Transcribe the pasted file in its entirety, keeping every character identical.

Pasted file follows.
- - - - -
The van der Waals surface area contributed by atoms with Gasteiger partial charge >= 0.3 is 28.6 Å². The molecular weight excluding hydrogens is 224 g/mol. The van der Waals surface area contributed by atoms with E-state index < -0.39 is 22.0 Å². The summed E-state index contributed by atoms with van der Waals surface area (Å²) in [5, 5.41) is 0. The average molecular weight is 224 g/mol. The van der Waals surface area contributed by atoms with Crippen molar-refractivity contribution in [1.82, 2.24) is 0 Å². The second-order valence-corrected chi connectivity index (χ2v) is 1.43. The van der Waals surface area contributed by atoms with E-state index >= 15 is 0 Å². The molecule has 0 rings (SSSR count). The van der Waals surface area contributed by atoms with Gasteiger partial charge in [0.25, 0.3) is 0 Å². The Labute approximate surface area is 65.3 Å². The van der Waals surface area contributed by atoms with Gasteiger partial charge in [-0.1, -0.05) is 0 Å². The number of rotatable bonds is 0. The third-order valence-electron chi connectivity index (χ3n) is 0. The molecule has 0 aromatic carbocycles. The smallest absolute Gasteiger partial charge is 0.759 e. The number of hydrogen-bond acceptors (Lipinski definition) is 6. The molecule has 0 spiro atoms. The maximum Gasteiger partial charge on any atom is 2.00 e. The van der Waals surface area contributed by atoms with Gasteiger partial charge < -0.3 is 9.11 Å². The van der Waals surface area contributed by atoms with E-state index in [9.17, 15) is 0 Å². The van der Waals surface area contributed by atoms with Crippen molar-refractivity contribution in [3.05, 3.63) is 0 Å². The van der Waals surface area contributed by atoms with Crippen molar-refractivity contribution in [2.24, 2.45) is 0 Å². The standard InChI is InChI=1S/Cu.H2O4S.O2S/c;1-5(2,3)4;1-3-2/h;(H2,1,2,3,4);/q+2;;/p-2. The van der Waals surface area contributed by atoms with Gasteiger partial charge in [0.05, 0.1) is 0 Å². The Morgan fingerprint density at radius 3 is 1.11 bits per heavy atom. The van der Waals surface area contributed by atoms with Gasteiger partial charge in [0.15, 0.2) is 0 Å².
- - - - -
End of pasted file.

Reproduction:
The van der Waals surface area contributed by atoms with Gasteiger partial charge >= 0.3 is 28.6 Å². The molecular weight excluding hydrogens is 224 g/mol. The van der Waals surface area contributed by atoms with E-state index < -0.39 is 22.0 Å². The summed E-state index contributed by atoms with van der Waals surface area (Å²) in [5, 5.41) is 0. The average molecular weight is 224 g/mol. The van der Waals surface area contributed by atoms with Crippen molar-refractivity contribution in [1.82, 2.24) is 0 Å². The second-order valence-corrected chi connectivity index (χ2v) is 1.43. The van der Waals surface area contributed by atoms with E-state index >= 15 is 0 Å². The molecule has 0 rings (SSSR count). The van der Waals surface area contributed by atoms with Gasteiger partial charge in [0.25, 0.3) is 0 Å². The Labute approximate surface area is 65.3 Å². The van der Waals surface area contributed by atoms with Gasteiger partial charge in [-0.1, -0.05) is 0 Å². The number of rotatable bonds is 0. The third-order valence-electron chi connectivity index (χ3n) is 0. The molecule has 0 aromatic carbocycles. The smallest absolute Gasteiger partial charge is 0.759 e. The number of hydrogen-bond acceptors (Lipinski definition) is 6. The molecule has 0 spiro atoms. The maximum Gasteiger partial charge on any atom is 2.00 e. The van der Waals surface area contributed by atoms with Gasteiger partial charge < -0.3 is 9.11 Å². The van der Waals surface area contributed by atoms with E-state index in [9.17, 15) is 0 Å². The van der Waals surface area contributed by atoms with Crippen molar-refractivity contribution in [3.05, 3.63) is 0 Å². The van der Waals surface area contributed by atoms with Crippen molar-refractivity contribution in [2.24, 2.45) is 0 Å². The standard InChI is InChI=1S/Cu.H2O4S.O2S/c;1-5(2,3)4;1-3-2/h;(H2,1,2,3,4);/q+2;;/p-2. The van der Waals surface area contributed by atoms with Gasteiger partial charge in [0.05, 0.1) is 0 Å². The Morgan fingerprint density at radius 3 is 1.11 bits per heavy atom. The van der Waals surface area contributed by atoms with Gasteiger partial charge in [0.15, 0.2) is 0 Å².